Playing your guitar can be a very soothing experience, especially if you play soft and lilting notes. However, sometimes you want to transition from the clean notes to notes that have a hint of distortion to them.
These are better known as “broken up” guitar tones, where the noise begins to get distorted.
It’s important to note, though, that these notes are only coming out of amps that your guitar is plugged into – and it’s all to do with the amp, actually, which causes the notes to become distorted like they do.
But how and why do amps do this? Well, we’ve got all the answers for you! In the guide below, you’ll find out all about broken up guitar tones, as well how they’re created and just what exactly is meant by the term “edge of breakup”. Read on!
What Is A Broken Up Guitar Tone?
First off, let’s try to define what a broken up guitar tone is. We’ve already touched on it earlier, where we stated that it’s when the guitar is producing more of a distorted noise – as opposed to a clean, crisp one.
The noise you would normally expect to come from a guitar is what we’d describe as “clean”, while a distorted and broken up tone will be one that sounds more shredded and jagged.
It’s a staple of heavier rock ‘n’ roll music, because it has a really punk, rebellious edge to the noise.
It’s important to mention that this is all to do with amps, though. How?
Breakup In Amps
Well, broken up noise is caused by the amps that you’re using. When your guitar is plugged into an amp, the amp is strengthening the electrical signal from your guitar and pronouncing it through speakers.
However, sometimes the inputted signal from your guitar can be too much, and the amp is unable to increase it without changes happening to it. This is where the sound becomes broken up, which is properly classified as “breakup”.
Let’s get into the science of it all! Breakup happens because your guitar has overloaded the preamp stage, which is what handles the input before it’s sent to the speaker and emitted as noise.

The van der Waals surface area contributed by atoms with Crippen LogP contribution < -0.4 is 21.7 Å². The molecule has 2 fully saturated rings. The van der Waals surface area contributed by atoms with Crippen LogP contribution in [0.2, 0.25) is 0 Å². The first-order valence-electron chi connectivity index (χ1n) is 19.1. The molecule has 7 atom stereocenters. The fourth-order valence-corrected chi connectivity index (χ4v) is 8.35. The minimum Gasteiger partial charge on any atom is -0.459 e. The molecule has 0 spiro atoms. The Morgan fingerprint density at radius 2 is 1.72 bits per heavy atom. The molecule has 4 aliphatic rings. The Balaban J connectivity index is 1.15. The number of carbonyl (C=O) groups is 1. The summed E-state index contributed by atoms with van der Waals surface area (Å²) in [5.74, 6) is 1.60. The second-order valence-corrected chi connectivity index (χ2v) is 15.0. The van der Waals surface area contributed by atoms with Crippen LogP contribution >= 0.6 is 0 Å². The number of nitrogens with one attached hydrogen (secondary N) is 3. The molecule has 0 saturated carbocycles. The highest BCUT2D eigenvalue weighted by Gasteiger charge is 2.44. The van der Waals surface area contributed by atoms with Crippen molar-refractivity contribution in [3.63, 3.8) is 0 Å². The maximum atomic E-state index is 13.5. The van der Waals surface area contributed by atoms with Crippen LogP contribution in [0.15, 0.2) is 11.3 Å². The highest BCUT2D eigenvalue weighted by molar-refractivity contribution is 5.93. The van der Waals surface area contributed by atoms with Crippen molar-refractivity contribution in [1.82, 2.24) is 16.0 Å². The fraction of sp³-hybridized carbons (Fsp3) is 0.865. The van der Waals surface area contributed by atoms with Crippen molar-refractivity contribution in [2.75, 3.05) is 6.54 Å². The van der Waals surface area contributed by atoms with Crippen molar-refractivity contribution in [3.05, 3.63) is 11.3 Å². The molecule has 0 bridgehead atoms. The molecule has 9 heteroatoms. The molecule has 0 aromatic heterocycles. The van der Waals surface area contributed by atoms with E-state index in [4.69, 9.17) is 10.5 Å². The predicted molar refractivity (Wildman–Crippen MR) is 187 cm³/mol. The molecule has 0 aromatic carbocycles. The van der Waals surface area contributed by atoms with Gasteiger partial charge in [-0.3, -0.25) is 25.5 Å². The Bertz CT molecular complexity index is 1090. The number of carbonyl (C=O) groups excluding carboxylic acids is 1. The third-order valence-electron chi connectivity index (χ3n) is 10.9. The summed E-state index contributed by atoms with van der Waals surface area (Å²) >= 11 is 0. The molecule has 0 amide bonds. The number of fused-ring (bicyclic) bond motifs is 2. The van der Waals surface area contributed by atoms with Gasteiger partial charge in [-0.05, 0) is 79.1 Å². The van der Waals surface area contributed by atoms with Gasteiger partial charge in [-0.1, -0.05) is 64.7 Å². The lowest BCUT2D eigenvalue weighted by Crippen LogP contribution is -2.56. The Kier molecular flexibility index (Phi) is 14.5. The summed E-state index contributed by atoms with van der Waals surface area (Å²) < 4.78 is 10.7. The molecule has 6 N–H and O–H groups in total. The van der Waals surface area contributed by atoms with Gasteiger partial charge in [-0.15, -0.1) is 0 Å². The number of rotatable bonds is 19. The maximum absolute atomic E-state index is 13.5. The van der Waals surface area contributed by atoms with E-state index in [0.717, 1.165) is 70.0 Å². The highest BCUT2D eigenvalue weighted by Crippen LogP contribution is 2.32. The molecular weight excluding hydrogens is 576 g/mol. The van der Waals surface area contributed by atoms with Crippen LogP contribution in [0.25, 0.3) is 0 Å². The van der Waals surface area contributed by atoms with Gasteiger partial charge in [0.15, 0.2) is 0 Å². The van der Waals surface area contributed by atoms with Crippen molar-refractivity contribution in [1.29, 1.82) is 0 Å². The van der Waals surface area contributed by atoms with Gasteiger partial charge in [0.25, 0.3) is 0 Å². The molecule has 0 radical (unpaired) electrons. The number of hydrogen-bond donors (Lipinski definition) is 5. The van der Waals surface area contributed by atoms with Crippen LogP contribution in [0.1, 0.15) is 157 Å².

This overloading refers to the amp not being able to amplify the signal that’s entering it without clipping its waveform, which noticeably changes the sound of it.
All amps have “headroom”, which is the measure of how loud the amp can go before the noise starts to break up and get distorted.
However, all amps will have different headrooms, and therefore different points where breakup occurs.
It’s probable that the more expensive and high quality the amp is, then the louder it will go, and it will be much longer before you are able to get a distorted noise out of it.
What Is The Edge Of Breakup?
A term that gets used a lot within the guitar world is the “edge of breakup”.
As you may be able to guess, this is the sweet spot between the clean notes and the distorted ones, where you can get a sound that toes the line between the two drastically different types of sound.
This can be a great choice for people who don’t want to commit to the full, gungy edge that a distorted note can give them, but don’t want their playing to be completely innocent and smooth either.
The edge of breakup is really the point where you can slip between the clean and the distorted without the transition being too jarring or noticeable. The sounds almost become one, because there’s no clear leap between the two tones.
This is good for guitar players, because a jarring transition can take your audience out of the song and disrupt them too much.
On the other hand, though, you may want the transition to be really obvious – there’s nothing to wake and shake an audience like a jarring change in sound!
So, for those who don’t want a fully broken up guitar tone, the edge of breakup is going to be a favored point in their amp. You will still get hints of a clean note, but it will have a distorted edge to it.
If the player has the right amp for them, then they’ll be able to control how far they can dip their play into the distorted area.
Interestingly, a lot of modern amps aren’t actually very good for this, because they focus more on bass and gains (gain is a measure of how hard your input is hitting the preamp).
Getting The Edge Of Breakup
If you want to reach the sweet spot of the edge of breakup, then you’ll need to know how to work the amp that you have.
First, you’ll want to find out which setting on the amp will let you reach overdrive easiest. Overdrive is the operating limit, the place where you’re playing your guitar too strongly and loudly.
As a side note, you can use an overdrive pedal to help reach the point.
When you find the setting that will help you reach the overdrive easiest, and with the most control, then that’s going to be the setting you can use to try and operate in the edge of breakup area.
Alternatively, you can go to a higher setting and just dial the volume down a bit, because then you’ll be achieving the same thing.
And there you have it, you now know all about broken guitar tones! If you want to switch up your guitar playing by smoothly switching between clean and distorted sounds, you can now master the edge of breakup period.
Be sure to not push your amp too far and too loud, though, because you do not want to break it!
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